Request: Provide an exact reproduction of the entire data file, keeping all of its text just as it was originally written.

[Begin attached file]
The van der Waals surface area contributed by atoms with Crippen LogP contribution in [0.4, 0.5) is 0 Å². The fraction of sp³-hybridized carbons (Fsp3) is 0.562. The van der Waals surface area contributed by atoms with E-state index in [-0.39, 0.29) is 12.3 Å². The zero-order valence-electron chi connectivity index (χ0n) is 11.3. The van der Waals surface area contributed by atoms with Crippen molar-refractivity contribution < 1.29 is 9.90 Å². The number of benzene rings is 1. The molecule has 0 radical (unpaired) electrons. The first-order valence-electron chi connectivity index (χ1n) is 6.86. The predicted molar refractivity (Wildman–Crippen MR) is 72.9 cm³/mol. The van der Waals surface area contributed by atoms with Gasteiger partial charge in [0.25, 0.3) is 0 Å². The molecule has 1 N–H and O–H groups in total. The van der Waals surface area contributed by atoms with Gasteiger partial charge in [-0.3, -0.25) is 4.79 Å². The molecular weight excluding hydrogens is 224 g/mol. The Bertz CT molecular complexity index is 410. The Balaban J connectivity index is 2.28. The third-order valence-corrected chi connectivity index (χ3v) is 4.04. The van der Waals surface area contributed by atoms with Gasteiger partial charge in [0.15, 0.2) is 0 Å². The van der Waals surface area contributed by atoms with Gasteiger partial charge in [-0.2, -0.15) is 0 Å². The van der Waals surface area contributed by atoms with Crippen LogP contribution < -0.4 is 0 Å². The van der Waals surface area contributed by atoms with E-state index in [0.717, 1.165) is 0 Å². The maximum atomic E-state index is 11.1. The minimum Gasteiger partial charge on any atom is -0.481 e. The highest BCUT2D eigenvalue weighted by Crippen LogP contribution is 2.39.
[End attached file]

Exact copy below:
The van der Waals surface area contributed by atoms with Crippen LogP contribution in [0.4, 0.5) is 0 Å². The fraction of sp³-hybridized carbons (Fsp3) is 0.562. The van der Waals surface area contributed by atoms with E-state index in [-0.39, 0.29) is 12.3 Å². The zero-order valence-electron chi connectivity index (χ0n) is 11.3. The van der Waals surface area contributed by atoms with Crippen molar-refractivity contribution < 1.29 is 9.90 Å². The number of benzene rings is 1. The molecule has 0 radical (unpaired) electrons. The first-order valence-electron chi connectivity index (χ1n) is 6.86. The predicted molar refractivity (Wildman–Crippen MR) is 72.9 cm³/mol. The van der Waals surface area contributed by atoms with Gasteiger partial charge in [0.25, 0.3) is 0 Å². The molecule has 1 N–H and O–H groups in total. The van der Waals surface area contributed by atoms with Gasteiger partial charge in [-0.3, -0.25) is 4.79 Å². The molecular weight excluding hydrogens is 224 g/mol. The Bertz CT molecular complexity index is 410. The Balaban J connectivity index is 2.28. The third-order valence-corrected chi connectivity index (χ3v) is 4.04. The van der Waals surface area contributed by atoms with Gasteiger partial charge in [0.15, 0.2) is 0 Å². The van der Waals surface area contributed by atoms with Gasteiger partial charge in [-0.2, -0.15) is 0 Å². The van der Waals surface area contributed by atoms with Crippen LogP contribution < -0.4 is 0 Å². The van der Waals surface area contributed by atoms with E-state index in [0.717, 1.165) is 0 Å². The maximum atomic E-state index is 11.1. The minimum Gasteiger partial charge on any atom is -0.481 e. The highest BCUT2D eigenvalue weighted by Crippen LogP contribution is 2.39.